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Can perfumes and scents trigger asthma?

  • Posted on- Nov 19, 2015
  • 2
Written by site author.

People with asthma or allergies may want to avoid air fresheners and other chemicals used to spread fragrant scents through their homes, and their doctors should be aware of the hazards. The chemicals in some of these products can trigger the nasal congestion, sneezing and the runny nose.

If someone in your home has asthma, it is important to maintain an environment that is free of cleaning products and air fresheners with strong fragrances and chemicals, which can trigger an asthma attack.

Individuals who are affected by allergic rhinitis and asthma may find that strong scents trigger their symptoms. Products with strong odours include:

  • Perfume, colognes, aftershave
  • Hairsprays
  • Lotions, creams
  • Soaps
  • Cosmetics and deodorants
  • Shampoos and conditioners
  • Laundry detergents and fabric softeners
  • Air fresheners
  • Scented candles
  • Cleaning products

In some cases the reaction could be the result of an allergy but often the scent acts as an irritant, triggering symptoms in sensitive tissues of the lungs or nose.

Measures that can be taken at home to avoid asthma attack:
  • Avoid cleaning products with strong fragrances and chemicals
  • Avoid smoke from cigarettes, candles, fireplaces, cooking. Don’t smoke inside any home. Candles put smoke and soot in the air.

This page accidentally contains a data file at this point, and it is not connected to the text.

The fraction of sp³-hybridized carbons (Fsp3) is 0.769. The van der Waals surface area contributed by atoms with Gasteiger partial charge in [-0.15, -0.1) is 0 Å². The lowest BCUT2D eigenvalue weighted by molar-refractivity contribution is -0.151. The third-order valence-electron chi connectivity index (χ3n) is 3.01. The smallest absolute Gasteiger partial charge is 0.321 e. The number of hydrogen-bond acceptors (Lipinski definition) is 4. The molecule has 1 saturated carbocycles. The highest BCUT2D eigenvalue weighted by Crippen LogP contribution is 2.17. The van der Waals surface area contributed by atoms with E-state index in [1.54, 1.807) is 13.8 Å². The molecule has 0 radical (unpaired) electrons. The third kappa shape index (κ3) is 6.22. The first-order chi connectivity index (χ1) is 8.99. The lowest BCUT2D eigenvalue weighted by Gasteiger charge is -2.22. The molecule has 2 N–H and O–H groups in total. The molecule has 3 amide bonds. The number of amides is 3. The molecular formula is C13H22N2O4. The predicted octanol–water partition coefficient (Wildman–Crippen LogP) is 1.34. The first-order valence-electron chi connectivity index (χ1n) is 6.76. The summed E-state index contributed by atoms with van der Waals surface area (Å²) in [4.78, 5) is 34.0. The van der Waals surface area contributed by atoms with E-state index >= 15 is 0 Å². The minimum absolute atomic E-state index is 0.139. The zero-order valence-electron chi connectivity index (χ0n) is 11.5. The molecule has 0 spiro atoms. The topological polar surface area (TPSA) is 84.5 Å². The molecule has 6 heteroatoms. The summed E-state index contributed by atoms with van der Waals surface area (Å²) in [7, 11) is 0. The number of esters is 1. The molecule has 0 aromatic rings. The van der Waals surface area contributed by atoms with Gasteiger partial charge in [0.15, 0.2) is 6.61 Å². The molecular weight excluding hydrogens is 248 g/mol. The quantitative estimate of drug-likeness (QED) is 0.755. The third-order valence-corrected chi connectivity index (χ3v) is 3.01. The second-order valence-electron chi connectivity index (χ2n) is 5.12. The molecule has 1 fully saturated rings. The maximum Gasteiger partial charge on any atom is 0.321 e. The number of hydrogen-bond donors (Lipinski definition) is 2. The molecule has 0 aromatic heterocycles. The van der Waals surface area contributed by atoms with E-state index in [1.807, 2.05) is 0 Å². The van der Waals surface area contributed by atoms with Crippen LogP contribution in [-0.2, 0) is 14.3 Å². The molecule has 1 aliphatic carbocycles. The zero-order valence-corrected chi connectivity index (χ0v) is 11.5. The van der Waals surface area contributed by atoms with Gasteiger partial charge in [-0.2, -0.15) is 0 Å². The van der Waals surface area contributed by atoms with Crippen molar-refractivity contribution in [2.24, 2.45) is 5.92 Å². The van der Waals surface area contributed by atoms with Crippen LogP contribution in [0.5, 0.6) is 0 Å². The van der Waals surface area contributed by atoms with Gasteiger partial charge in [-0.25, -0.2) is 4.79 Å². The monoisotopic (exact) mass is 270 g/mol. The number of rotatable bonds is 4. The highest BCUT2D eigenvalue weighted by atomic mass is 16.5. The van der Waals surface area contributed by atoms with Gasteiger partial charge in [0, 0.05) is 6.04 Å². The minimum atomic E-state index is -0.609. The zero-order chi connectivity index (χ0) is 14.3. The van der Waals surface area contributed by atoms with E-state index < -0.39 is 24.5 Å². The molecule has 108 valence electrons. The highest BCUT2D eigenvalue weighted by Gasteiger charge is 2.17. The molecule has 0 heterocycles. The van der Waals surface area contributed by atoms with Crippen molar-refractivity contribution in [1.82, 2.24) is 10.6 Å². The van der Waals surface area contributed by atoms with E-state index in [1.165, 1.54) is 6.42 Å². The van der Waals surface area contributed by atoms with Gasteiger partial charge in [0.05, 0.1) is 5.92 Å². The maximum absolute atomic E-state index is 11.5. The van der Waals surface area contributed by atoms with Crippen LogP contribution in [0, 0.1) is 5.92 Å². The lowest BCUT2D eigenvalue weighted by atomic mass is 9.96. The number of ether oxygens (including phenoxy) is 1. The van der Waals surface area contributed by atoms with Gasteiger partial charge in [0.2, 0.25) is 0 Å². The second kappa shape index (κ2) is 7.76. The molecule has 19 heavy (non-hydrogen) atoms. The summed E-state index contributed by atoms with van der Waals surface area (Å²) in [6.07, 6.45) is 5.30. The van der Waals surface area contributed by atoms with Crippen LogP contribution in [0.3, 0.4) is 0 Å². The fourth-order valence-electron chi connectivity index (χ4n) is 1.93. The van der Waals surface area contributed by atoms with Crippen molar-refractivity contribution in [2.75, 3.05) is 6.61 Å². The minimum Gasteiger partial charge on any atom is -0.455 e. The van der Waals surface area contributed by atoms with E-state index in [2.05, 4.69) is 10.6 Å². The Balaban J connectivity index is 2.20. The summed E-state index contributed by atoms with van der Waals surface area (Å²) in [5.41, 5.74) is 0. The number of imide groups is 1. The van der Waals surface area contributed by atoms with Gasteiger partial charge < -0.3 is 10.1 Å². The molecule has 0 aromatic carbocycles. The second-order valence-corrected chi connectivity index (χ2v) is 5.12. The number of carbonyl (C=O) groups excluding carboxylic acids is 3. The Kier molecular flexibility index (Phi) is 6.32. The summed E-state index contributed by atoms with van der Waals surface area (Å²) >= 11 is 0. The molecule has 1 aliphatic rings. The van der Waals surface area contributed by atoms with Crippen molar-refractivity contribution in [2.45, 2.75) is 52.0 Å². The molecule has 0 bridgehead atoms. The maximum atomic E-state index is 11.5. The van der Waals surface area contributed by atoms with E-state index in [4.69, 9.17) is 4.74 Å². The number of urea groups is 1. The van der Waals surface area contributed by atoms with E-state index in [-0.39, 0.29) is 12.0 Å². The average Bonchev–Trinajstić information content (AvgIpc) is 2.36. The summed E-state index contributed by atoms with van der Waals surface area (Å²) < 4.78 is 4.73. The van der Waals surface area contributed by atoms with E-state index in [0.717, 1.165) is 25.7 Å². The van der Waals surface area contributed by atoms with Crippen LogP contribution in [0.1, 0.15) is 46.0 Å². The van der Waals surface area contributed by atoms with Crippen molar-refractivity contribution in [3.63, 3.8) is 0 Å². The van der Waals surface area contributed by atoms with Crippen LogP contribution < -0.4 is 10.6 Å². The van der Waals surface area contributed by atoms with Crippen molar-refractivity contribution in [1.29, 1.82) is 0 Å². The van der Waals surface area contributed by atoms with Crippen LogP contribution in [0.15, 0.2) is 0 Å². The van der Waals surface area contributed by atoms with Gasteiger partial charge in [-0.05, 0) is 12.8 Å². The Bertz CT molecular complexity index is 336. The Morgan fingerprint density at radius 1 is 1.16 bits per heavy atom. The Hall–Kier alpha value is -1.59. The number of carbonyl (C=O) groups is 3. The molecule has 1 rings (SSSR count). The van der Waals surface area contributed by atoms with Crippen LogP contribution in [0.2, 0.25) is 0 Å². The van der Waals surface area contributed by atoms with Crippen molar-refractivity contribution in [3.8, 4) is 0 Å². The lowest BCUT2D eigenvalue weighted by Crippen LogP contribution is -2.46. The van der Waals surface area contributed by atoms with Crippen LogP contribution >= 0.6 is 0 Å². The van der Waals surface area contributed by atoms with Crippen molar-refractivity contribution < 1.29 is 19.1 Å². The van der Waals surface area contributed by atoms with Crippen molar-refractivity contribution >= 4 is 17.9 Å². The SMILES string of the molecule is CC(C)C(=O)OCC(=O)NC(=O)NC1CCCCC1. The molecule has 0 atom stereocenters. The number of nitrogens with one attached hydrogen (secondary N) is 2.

• Avoid mouldy and musty smells caused by mould or mildew.
  • Avoid air fresheners for strong food, bathroom and body odours. Many added fragrances and perfumes are asthma triggers for some people.

Connection between scented products and asthma

There is a strong association between sensitization to allergens and asthma. Children with allergies are at increased risk of developing asthma. Consequently, allergen exposure should be considered in the treatment of asthma. The most significant allergens appear to be those that are inhaled.

While strong odours and scented products (among many other things) may act as an irritant to trigger an asthmatic attack, they do not cause asthma - the predisposition to bronchial inflammation and swelling is a pre-existing condition.

Both allergic reactions and asthma can be aggravated by strong smells which can act as a non-specific irritant to the inflamed airways of the sufferer. However, what is an irritant or trigger for one person may not be for another so it is essential to know which irritants or triggers create a problem for an individual and avoid them.

Furthermore, one must be careful not to confuse dislikes with diseases. Everyone has personal preferences but likes and dislikes should not dictate what the rest of society can or cannot do. Fragrances have been enjoyed for thousands of years and contribute to people's individuality, self-esteem and personal hygiene. One should be considerate about their fragrance use, and should follow proper guidelines.


user profile image
17-05-2017 04:18 PM

I was suffering from asthma and I used to face lots of problems with the scents & room freshners. I was very allergic to them.

user profile image
23-04-2016 08:25 PM

The measures you mentioned can be very effective if there is an asthma patient in your family.

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